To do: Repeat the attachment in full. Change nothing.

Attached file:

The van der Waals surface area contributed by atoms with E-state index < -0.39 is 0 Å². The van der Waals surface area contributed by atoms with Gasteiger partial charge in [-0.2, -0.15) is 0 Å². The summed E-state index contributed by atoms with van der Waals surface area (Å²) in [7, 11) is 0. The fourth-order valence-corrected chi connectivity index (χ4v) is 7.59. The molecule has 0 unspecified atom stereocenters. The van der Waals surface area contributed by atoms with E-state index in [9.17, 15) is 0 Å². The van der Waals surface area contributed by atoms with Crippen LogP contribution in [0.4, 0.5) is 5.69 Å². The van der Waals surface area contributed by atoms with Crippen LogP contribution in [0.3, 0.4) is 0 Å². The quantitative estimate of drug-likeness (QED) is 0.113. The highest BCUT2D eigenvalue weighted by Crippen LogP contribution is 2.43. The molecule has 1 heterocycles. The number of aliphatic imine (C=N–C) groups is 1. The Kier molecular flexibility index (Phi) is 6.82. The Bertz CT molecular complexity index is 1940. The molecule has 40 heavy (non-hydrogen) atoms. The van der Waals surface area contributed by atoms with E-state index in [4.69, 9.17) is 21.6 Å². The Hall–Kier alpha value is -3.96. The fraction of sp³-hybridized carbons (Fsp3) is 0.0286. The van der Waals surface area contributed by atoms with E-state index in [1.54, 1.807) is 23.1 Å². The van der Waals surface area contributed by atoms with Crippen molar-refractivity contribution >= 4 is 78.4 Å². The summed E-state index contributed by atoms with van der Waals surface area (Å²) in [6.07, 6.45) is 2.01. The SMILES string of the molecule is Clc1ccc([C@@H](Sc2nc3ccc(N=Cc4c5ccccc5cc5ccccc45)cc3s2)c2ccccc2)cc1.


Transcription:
The van der Waals surface area contributed by atoms with E-state index < -0.39 is 0 Å². The van der Waals surface area contributed by atoms with Gasteiger partial charge in [-0.2, -0.15) is 0 Å². The summed E-state index contributed by atoms with van der Waals surface area (Å²) in [7, 11) is 0. The fourth-order valence-corrected chi connectivity index (χ4v) is 7.59. The molecule has 0 unspecified atom stereocenters. The van der Waals surface area contributed by atoms with E-state index in [9.17, 15) is 0 Å². The van der Waals surface area contributed by atoms with Crippen LogP contribution in [0.4, 0.5) is 5.69 Å². The van der Waals surface area contributed by atoms with Crippen LogP contribution in [0.3, 0.4) is 0 Å². The quantitative estimate of drug-likeness (QED) is 0.113. The highest BCUT2D eigenvalue weighted by Crippen LogP contribution is 2.43. The molecule has 1 heterocycles. The number of aliphatic imine (C=N–C) groups is 1. The Kier molecular flexibility index (Phi) is 6.82. The Bertz CT molecular complexity index is 1940. The molecule has 40 heavy (non-hydrogen) atoms. The van der Waals surface area contributed by atoms with E-state index in [4.69, 9.17) is 21.6 Å². The Hall–Kier alpha value is -3.96. The fraction of sp³-hybridized carbons (Fsp3) is 0.0286. The van der Waals surface area contributed by atoms with E-state index in [1.54, 1.807) is 23.1 Å². The van der Waals surface area contributed by atoms with Crippen molar-refractivity contribution >= 4 is 78.4 Å². The summed E-state index contributed by atoms with van der Waals surface area (Å²) in [6.07, 6.45) is 2.01. The SMILES string of the molecule is Clc1ccc([C@@H](Sc2nc3ccc(N=Cc4c5ccccc5cc5ccccc45)cc3s2)c2ccccc2)cc1.